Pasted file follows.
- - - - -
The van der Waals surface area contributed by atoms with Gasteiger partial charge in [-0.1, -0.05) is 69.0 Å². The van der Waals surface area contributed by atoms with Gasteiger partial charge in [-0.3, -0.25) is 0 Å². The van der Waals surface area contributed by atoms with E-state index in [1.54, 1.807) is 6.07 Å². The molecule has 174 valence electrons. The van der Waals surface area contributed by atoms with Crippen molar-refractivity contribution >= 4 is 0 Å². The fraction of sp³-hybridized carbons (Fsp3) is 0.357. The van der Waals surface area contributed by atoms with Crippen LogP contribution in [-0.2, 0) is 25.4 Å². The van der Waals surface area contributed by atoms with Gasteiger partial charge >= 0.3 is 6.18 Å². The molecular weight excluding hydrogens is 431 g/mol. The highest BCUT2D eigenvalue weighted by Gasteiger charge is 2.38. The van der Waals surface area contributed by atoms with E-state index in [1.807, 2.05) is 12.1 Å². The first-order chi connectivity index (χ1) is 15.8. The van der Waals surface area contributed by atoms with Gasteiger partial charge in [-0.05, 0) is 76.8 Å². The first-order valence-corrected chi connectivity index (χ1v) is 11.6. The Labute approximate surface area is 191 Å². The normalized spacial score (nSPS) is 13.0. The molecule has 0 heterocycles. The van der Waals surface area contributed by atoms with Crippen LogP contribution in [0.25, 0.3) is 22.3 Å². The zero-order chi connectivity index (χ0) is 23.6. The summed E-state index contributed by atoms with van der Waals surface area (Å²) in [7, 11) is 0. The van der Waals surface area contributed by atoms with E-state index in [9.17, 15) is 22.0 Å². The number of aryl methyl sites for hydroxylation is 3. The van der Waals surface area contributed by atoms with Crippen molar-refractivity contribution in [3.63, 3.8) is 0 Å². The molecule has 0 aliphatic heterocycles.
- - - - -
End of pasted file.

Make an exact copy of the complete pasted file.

The van der Waals surface area contributed by atoms with Gasteiger partial charge in [-0.1, -0.05) is 69.0 Å². The van der Waals surface area contributed by atoms with Gasteiger partial charge in [-0.3, -0.25) is 0 Å². The van der Waals surface area contributed by atoms with E-state index in [1.54, 1.807) is 6.07 Å². The molecule has 174 valence electrons. The van der Waals surface area contributed by atoms with Crippen molar-refractivity contribution >= 4 is 0 Å². The fraction of sp³-hybridized carbons (Fsp3) is 0.357. The van der Waals surface area contributed by atoms with Crippen LogP contribution in [-0.2, 0) is 25.4 Å². The van der Waals surface area contributed by atoms with Gasteiger partial charge >= 0.3 is 6.18 Å². The molecular weight excluding hydrogens is 431 g/mol. The highest BCUT2D eigenvalue weighted by Gasteiger charge is 2.38. The van der Waals surface area contributed by atoms with E-state index in [1.807, 2.05) is 12.1 Å². The first-order chi connectivity index (χ1) is 15.8. The van der Waals surface area contributed by atoms with Gasteiger partial charge in [-0.05, 0) is 76.8 Å². The first-order valence-corrected chi connectivity index (χ1v) is 11.6. The Labute approximate surface area is 191 Å². The normalized spacial score (nSPS) is 13.0. The molecule has 0 heterocycles. The van der Waals surface area contributed by atoms with Crippen LogP contribution in [0.25, 0.3) is 22.3 Å². The zero-order chi connectivity index (χ0) is 23.6. The summed E-state index contributed by atoms with van der Waals surface area (Å²) in [7, 11) is 0. The van der Waals surface area contributed by atoms with E-state index in [9.17, 15) is 22.0 Å². The number of aryl methyl sites for hydroxylation is 3. The van der Waals surface area contributed by atoms with Crippen molar-refractivity contribution in [3.63, 3.8) is 0 Å². The molecule has 0 aliphatic heterocycles.